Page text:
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How To Handle A Tax BillYou Can’t Afford To Pay

Kimberly Rotter (2)By Kimberly Rotter

This April 15th the bottom line for many taxpayers will be an amount owed, not a refund due. No matter what the amount it almost always hurts, at least a little, to write that check to Uncle Sam. And, hopefully if you’re one of those who is faced with a tax bill you’ll have the means to pay up. Some of you won’t, however.

The IRS (and your state government) can and will attempt to collect tax debt. At first you’ll receive routine notices in the mail. If you are nonresponsive, the debt will eventually go into collections.  Collection methods vary, but in general the IRS will go after any asset you have, including your income. (Certain assets are exempt, such as unemployment benefits and social security income.)

The IRS use liens and levies. A lien is a claim against your property. A levy is an actual seizure of your property. One typical levy is seizure of your home, later sold at auction, and the proceeds applied against your tax debt. Another typical levy is wage garnishment.

The IRS has the authority to garnish your wages if you refuse to comply with demands for payment. That means your employer will be required to send in a portion of your paycheck before you ever even see it. The law requires the IRS to leave you with a certain minimum amount of income depending on the number of exemptions you claim. After allowing you the amount that is exempt, there is no limit to how much of your income the IRS can take.  For a single person claiming one exemption the exempt amount is about $846 per month.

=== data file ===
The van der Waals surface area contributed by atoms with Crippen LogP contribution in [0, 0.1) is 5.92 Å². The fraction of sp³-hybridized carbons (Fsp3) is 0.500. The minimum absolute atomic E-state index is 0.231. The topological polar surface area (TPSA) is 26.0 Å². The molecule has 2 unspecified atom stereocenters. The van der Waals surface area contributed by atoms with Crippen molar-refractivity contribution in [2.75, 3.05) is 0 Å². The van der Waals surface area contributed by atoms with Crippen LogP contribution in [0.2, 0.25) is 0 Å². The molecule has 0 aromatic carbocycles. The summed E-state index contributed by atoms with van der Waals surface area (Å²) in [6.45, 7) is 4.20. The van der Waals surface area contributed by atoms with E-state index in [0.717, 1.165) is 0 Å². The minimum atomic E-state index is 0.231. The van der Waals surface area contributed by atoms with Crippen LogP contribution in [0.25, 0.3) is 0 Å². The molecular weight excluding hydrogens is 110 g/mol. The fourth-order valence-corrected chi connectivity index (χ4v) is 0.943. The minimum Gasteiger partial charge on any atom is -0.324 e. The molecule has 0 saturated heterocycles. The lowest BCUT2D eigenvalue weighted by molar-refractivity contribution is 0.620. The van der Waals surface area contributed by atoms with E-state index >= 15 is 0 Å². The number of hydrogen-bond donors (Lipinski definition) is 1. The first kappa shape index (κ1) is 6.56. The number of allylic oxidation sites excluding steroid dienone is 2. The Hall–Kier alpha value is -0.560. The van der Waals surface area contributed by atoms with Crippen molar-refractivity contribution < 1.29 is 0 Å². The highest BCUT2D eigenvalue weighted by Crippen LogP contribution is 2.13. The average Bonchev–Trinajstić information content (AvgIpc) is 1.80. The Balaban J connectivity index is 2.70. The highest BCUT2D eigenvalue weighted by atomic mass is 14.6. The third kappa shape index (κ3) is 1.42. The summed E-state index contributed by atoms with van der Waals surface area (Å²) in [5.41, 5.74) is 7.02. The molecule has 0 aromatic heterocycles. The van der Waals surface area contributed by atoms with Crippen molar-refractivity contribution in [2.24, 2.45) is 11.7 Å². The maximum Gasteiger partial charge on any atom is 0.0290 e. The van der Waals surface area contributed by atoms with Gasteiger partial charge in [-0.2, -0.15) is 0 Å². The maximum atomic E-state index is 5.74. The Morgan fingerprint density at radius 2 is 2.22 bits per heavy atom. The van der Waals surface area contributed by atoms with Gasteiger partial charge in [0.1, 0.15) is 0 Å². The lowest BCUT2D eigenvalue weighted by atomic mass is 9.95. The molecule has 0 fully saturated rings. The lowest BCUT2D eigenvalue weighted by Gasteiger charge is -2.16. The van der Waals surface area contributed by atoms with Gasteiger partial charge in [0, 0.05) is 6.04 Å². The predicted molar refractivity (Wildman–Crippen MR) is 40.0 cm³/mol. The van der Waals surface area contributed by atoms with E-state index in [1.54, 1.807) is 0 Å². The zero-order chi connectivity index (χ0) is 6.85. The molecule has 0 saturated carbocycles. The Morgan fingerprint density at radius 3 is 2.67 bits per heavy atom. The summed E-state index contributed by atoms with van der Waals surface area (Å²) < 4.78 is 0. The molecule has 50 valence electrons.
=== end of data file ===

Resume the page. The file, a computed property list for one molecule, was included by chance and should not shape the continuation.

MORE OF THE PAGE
The IRS does have to collect the debt before the statute of limitations – ten years – runs out. However, the calculation of the expiration date can be complicated, and there are several events, including submitting an Offer in Compromise, that will pause the clock. Also, some states have no statute of limitations. One taxpayer ran from old tax debt for many years until one day a lien was placed on his bank account. He eventually settled the debt.

What to do if you can’t afford to pay your tax bill

If you can’t pay your bill, don’t panic. The IRS will work with you.

File your return on time and pay as much as you can by the due date. Interest and penalties kick in immediately and are compounded daily. To request an installment plan for paying off the debt, you can submit Form 9465 with your return in lieu of full payment. If your debt is $50,000 or less, you can apply for the installment plan online. Fees for setting up the installment plan range from $43 to $120, not including penalties and interest charges. You can request extra time to pay, pay with a credit card and find out about other options on the IRS’s website.

If your tax debt is old and has already grown, and your income and assets are limited, consider submitting an Offer in Compromise. The IRS will entertain your offer provided the situation calls for it. Don’t put your head in the sand. Things will only get worse. In fact interest and penalties will cause your tax debt to mushroom over time. Taxes are the responsibility of all Americans. Even if you believe you shouldn’t have to pay, or that you have the right to opt out, U.S. law is solidly against you and the IRS will not stop attempting to collect the debt you owe. The only way to change the rules is to elect lawmakers to do so.

Kimberly Rotter is a debt management expert and personal finance writer. She is a regular featured contributor on Credit Card Insider, Manilla and Credit Sesame, and her work has appeared on numerous other personal finance sites including Yahoo! Finance, LearnVest and Business Insider.

Views expressed are the personal views of the author, and do not represent the views of the National Foundation for Credit Counseling, its employees, its members, or its clients.



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